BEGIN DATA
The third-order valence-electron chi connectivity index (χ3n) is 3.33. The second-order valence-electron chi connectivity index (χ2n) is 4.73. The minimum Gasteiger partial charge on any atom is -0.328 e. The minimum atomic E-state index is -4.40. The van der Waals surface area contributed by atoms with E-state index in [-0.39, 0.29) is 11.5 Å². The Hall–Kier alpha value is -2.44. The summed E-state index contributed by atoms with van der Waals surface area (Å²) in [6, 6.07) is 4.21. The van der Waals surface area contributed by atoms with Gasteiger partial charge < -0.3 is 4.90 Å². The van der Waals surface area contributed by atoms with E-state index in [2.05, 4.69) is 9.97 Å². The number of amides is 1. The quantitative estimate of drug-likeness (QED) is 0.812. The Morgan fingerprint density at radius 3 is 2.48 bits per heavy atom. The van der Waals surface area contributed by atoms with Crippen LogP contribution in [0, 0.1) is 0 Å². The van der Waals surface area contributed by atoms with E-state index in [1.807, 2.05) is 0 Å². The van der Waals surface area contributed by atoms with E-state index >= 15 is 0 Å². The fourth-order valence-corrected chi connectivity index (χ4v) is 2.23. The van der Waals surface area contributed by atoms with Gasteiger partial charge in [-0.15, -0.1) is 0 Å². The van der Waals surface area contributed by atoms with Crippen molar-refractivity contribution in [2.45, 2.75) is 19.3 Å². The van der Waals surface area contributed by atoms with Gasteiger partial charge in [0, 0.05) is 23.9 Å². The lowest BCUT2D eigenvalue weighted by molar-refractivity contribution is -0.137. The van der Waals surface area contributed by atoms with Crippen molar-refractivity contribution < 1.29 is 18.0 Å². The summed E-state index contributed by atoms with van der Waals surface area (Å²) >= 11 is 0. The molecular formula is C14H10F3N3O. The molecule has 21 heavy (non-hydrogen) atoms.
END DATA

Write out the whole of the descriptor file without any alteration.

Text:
The third-order valence-electron chi connectivity index (χ3n) is 3.33. The second-order valence-electron chi connectivity index (χ2n) is 4.73. The minimum Gasteiger partial charge on any atom is -0.328 e. The minimum atomic E-state index is -4.40. The van der Waals surface area contributed by atoms with E-state index in [-0.39, 0.29) is 11.5 Å². The Hall–Kier alpha value is -2.44. The summed E-state index contributed by atoms with van der Waals surface area (Å²) in [6, 6.07) is 4.21. The van der Waals surface area contributed by atoms with Gasteiger partial charge < -0.3 is 4.90 Å². The van der Waals surface area contributed by atoms with E-state index in [2.05, 4.69) is 9.97 Å². The number of amides is 1. The quantitative estimate of drug-likeness (QED) is 0.812. The Morgan fingerprint density at radius 3 is 2.48 bits per heavy atom. The van der Waals surface area contributed by atoms with Crippen LogP contribution in [0, 0.1) is 0 Å². The van der Waals surface area contributed by atoms with E-state index in [1.807, 2.05) is 0 Å². The van der Waals surface area contributed by atoms with E-state index >= 15 is 0 Å². The fourth-order valence-corrected chi connectivity index (χ4v) is 2.23. The van der Waals surface area contributed by atoms with Gasteiger partial charge in [-0.15, -0.1) is 0 Å². The van der Waals surface area contributed by atoms with Crippen molar-refractivity contribution in [2.45, 2.75) is 19.3 Å². The van der Waals surface area contributed by atoms with Gasteiger partial charge in [0, 0.05) is 23.9 Å². The lowest BCUT2D eigenvalue weighted by molar-refractivity contribution is -0.137. The van der Waals surface area contributed by atoms with Crippen molar-refractivity contribution < 1.29 is 18.0 Å². The summed E-state index contributed by atoms with van der Waals surface area (Å²) >= 11 is 0. The molecular formula is C14H10F3N3O. The molecule has 21 heavy (non-hydrogen) atoms.